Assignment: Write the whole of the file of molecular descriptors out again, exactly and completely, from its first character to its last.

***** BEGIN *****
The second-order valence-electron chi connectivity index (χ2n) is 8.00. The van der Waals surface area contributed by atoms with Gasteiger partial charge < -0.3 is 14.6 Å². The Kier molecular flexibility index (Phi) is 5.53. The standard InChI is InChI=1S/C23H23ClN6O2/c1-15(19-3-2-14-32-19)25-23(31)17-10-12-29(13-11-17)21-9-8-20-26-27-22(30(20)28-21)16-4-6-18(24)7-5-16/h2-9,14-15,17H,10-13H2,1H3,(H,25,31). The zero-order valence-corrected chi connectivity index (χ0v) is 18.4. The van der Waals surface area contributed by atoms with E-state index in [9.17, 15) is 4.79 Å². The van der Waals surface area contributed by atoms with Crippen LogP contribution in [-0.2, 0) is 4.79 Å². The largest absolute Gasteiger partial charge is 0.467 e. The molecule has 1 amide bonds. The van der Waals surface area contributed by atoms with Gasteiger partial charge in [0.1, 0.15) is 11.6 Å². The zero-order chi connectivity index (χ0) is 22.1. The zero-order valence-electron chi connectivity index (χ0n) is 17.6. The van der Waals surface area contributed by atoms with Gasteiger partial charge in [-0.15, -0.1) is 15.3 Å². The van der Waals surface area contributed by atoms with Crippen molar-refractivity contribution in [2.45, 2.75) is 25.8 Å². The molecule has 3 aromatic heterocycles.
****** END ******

The second-order valence-electron chi connectivity index (χ2n) is 8.00. The van der Waals surface area contributed by atoms with Gasteiger partial charge < -0.3 is 14.6 Å². The Kier molecular flexibility index (Phi) is 5.53. The standard InChI is InChI=1S/C23H23ClN6O2/c1-15(19-3-2-14-32-19)25-23(31)17-10-12-29(13-11-17)21-9-8-20-26-27-22(30(20)28-21)16-4-6-18(24)7-5-16/h2-9,14-15,17H,10-13H2,1H3,(H,25,31). The zero-order valence-corrected chi connectivity index (χ0v) is 18.4. The van der Waals surface area contributed by atoms with E-state index in [9.17, 15) is 4.79 Å². The van der Waals surface area contributed by atoms with Crippen LogP contribution in [-0.2, 0) is 4.79 Å². The largest absolute Gasteiger partial charge is 0.467 e. The molecule has 1 amide bonds. The van der Waals surface area contributed by atoms with Gasteiger partial charge in [0.1, 0.15) is 11.6 Å². The zero-order chi connectivity index (χ0) is 22.1. The zero-order valence-electron chi connectivity index (χ0n) is 17.6. The van der Waals surface area contributed by atoms with Gasteiger partial charge in [-0.15, -0.1) is 15.3 Å². The van der Waals surface area contributed by atoms with Crippen molar-refractivity contribution in [2.45, 2.75) is 25.8 Å². The molecule has 3 aromatic heterocycles.